Visual Organization + Communication Design
Here is an excellent article about creating a complex grid in InDesign based on the work of Karl Gerstner.
Karl Gerstner designed this grid for his work on the CAPITAL magazine. This is actually a six-column grid with a four-column grid superimposed. Karl suggests that this grid requires considerable study, and a designer would have to spend a great deal of time working with it before he could make free use of it in a creative sense.
In Gerstner’s grid, he accomplished a system that allowed for 6, 4, 3 and 2 columns with an added option of the unusual 5 column layout. In order to achieve this the number of division in one layout there must be 59 lines, which I find too restraining. In that sense I’ve left the five columns outside the construction of the grid that I’m going to explain.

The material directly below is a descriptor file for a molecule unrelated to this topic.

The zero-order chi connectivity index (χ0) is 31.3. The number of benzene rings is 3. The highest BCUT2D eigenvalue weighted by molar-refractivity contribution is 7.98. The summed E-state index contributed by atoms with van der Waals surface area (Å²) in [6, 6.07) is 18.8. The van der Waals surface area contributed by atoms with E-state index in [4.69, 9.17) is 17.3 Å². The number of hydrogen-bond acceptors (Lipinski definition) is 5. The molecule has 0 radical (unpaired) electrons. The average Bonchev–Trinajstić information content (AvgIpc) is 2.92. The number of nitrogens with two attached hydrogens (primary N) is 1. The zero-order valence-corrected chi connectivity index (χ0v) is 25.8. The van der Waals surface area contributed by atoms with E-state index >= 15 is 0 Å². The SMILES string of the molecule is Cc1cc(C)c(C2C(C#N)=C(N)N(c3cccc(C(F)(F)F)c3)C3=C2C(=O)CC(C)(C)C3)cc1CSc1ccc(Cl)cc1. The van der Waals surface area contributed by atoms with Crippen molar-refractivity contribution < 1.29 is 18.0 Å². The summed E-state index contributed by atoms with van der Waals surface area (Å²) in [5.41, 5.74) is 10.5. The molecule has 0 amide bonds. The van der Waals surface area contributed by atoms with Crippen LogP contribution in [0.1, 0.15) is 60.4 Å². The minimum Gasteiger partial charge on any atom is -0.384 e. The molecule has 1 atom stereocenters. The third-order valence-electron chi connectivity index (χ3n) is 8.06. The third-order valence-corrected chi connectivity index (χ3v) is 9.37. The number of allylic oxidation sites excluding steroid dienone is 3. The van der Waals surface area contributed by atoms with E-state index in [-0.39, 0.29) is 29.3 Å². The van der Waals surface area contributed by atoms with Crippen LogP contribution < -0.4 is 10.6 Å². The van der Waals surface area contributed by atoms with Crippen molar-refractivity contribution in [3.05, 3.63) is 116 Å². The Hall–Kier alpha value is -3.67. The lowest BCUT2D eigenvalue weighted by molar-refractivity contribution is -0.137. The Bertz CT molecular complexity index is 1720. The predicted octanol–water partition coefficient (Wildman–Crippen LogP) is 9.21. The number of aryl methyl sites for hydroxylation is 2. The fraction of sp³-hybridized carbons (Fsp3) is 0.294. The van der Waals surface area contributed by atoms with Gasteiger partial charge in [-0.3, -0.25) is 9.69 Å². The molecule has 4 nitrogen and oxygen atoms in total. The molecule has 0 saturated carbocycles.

I believe that the effort that goes into making such a grid is really worth it. I hope that you will share this opinion by the end of this article.
So, what we want to achieve is a layout that is divided in 2, 3, 4 and 6 columns and has the same horizontal divisions. You can either make these divisions for the page of your layout or for the type area. The gutter of the different columns is going to be exactly the same as the leading. The document grid is also going to fit in every division of the layout.
In the real world, often you can’t choose the size of the page your document is going to use, so I’ll show you the entire math that you must do to build a Complex Grid on a page that is given to you. more